Education International
Education International

2007 Education For All Global Monitoring Report: Policies must focus on youngest children

published 26 October 2006 updated 26 October 2006

The latest major report released today in New York sounds an appropriate alarm bell for the international community.

“Time is running out to meet the EFA goals set in 2000,” begins the report, entitled Strong Foundations. The independent report was commissioned by UNESCO on behalf of the international community and created by the EFA Global Monitoring Report Team.

This year’s theme is Early Childhood Care and Education (ECCE), a wide range of programmes aimed at the physical, cognitive and social development of children before they enter primary school. The benefits of ECCE programmes are well documented.

“Teachers everywhere applaud UNESCO’s consistent efforts to draw the world’s attention to the vital importance of realizing the dream of education for all,” said EI General Secretary Fred van Leeuwen.

The report notes that the EFA strategies have already made a positive difference in the lives of millions of children, with 21 million more in school today than in 1999. However, 77 million children around the globe are still out of school.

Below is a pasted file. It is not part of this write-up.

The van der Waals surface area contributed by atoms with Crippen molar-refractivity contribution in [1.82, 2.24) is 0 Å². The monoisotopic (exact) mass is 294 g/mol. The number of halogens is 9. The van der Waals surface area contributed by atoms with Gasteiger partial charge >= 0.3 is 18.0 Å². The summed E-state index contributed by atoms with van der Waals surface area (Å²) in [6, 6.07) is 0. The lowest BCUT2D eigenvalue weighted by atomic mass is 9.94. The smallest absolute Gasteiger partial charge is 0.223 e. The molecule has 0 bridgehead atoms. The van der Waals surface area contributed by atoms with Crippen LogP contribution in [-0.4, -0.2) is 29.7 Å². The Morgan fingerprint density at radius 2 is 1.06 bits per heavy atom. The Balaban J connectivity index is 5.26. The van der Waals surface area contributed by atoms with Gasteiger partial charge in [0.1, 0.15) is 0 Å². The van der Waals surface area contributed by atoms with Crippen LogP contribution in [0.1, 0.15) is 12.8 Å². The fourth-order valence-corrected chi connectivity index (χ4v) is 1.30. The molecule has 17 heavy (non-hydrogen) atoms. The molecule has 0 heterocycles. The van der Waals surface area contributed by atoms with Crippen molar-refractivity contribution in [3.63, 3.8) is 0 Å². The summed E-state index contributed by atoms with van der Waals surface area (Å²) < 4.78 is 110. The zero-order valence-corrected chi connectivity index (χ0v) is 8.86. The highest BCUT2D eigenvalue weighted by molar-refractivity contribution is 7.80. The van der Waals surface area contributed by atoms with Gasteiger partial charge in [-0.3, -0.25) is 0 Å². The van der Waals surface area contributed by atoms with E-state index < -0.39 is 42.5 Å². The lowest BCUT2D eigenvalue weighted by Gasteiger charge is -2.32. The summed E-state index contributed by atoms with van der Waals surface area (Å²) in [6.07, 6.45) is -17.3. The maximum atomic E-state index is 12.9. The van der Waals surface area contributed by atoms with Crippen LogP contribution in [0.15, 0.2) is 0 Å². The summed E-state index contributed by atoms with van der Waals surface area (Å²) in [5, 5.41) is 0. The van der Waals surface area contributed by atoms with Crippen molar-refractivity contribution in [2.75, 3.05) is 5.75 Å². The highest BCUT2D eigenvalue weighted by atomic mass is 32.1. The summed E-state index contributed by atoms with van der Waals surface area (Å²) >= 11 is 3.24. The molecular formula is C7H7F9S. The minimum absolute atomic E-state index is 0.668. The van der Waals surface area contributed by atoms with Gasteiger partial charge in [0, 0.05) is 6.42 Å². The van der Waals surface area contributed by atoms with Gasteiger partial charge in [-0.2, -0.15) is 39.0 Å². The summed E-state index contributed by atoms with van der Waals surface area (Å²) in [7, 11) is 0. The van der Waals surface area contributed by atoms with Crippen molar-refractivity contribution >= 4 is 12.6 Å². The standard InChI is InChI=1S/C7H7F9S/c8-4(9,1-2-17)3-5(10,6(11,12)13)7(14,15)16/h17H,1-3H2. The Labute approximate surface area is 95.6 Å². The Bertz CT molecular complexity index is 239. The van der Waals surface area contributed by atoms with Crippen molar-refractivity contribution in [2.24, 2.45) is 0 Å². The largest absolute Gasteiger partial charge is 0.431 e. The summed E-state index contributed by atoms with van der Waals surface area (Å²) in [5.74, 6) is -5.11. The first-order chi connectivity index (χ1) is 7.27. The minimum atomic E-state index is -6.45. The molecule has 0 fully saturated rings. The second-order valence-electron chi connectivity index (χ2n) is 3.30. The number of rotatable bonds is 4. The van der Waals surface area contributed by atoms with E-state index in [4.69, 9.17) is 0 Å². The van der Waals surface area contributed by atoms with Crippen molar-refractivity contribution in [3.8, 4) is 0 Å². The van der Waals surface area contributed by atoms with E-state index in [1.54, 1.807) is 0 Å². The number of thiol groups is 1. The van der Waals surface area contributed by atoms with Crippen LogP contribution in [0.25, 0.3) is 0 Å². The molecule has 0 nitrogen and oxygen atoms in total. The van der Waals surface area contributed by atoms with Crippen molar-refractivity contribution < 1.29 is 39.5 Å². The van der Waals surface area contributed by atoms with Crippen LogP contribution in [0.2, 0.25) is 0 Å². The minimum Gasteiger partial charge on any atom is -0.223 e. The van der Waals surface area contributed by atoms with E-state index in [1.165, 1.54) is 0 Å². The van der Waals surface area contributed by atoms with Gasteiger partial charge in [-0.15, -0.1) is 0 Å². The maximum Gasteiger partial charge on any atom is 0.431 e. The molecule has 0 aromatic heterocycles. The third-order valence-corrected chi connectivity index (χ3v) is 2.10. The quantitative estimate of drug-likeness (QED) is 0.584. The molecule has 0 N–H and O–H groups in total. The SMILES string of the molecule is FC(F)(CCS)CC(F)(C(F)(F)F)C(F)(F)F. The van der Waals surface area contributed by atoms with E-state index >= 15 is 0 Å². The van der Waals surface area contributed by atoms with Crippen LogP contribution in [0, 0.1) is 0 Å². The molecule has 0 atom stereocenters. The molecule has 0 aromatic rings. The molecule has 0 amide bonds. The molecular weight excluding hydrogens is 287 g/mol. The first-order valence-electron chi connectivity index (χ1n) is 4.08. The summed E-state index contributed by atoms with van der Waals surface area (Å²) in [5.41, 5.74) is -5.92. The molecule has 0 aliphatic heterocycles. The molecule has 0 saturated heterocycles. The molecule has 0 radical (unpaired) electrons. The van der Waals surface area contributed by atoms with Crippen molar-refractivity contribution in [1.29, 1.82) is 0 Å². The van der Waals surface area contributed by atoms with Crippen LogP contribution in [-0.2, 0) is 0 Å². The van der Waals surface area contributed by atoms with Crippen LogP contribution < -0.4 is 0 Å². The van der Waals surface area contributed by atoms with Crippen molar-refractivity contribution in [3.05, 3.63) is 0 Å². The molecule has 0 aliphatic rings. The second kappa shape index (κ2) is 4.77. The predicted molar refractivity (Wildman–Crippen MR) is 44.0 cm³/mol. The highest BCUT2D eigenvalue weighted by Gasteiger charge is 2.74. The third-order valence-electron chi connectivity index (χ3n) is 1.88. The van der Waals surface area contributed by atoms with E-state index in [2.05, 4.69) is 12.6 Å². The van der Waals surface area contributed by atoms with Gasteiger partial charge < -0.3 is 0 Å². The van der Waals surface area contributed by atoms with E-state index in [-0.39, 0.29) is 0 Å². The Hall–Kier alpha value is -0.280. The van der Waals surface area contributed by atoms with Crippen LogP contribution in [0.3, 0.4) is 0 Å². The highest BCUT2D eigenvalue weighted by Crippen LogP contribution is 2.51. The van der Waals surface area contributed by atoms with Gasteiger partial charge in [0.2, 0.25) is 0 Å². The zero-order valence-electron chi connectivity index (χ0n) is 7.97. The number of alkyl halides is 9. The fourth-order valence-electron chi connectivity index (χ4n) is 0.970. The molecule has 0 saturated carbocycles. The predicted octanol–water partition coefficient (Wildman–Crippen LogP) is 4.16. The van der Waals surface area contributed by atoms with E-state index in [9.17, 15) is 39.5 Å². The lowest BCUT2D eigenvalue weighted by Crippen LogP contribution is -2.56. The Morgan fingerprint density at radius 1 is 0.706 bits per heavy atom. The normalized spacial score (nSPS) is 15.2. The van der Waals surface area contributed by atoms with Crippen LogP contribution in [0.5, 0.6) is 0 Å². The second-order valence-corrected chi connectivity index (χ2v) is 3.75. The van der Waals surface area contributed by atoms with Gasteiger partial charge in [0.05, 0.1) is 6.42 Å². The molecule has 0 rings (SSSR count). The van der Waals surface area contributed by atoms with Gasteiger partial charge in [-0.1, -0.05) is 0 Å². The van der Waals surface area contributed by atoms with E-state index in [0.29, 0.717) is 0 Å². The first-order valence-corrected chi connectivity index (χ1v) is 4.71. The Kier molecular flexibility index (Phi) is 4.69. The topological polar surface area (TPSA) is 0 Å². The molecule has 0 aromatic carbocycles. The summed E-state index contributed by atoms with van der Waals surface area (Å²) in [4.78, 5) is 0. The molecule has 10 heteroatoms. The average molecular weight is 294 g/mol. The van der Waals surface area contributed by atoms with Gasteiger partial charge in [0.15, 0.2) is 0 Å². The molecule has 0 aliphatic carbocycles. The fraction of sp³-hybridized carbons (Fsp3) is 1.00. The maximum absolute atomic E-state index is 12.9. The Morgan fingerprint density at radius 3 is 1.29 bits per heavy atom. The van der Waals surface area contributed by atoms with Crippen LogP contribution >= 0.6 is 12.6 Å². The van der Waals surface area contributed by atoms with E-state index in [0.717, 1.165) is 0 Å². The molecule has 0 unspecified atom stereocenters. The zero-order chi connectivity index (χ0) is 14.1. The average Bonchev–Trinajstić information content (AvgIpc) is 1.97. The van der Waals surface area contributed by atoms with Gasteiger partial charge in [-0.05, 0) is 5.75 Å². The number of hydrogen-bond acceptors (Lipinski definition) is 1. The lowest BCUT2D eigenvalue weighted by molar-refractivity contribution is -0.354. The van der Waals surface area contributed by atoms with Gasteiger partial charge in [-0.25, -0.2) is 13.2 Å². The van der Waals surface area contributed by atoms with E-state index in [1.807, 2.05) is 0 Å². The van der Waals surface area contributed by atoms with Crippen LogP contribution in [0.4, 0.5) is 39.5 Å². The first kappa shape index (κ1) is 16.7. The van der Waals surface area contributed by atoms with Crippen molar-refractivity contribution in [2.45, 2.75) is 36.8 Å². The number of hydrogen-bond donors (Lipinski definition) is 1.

Van Leeuwen agreed with the report’s overall message and echoed its warning that time is running out to meet the 2015 deadline. However, he said, “the report contained a couple of very unpleasant surprises.”

EI is concerned about the intense focus on educational outcomes, without sufficient consideration of economic and social barriers. “Teachers would be happier to read more about holistic, child-centred processes and less about efficiency and outcomes,” van Leeuwen said.

EI’s most significant concern is that the report recommends shorter pre-service training for teachers to counter the growing teacher shortage. This is in direct contradiction to the 2004 report, which urges government to avoid the temptation to lower standards of teacher training.

“We can never expect to create quality public education systems without giving teachers access to high-quality professional education. With all of the increasing challenges facing public education worldwide today, reducing the teachers’ training is definitely not the answer to the looming teacher shortage,” van Leeuwen said.

Teachers are also worried about the report’s apparent acceptance of increased privatization of ECCE services. “The social and economic benefits of ECCE are well documented, so we would expect that national governments would live up to their responsibility to invest in quality ECCE programs for the benefit not only of individual children, but the society at large,” van Leeuwen said.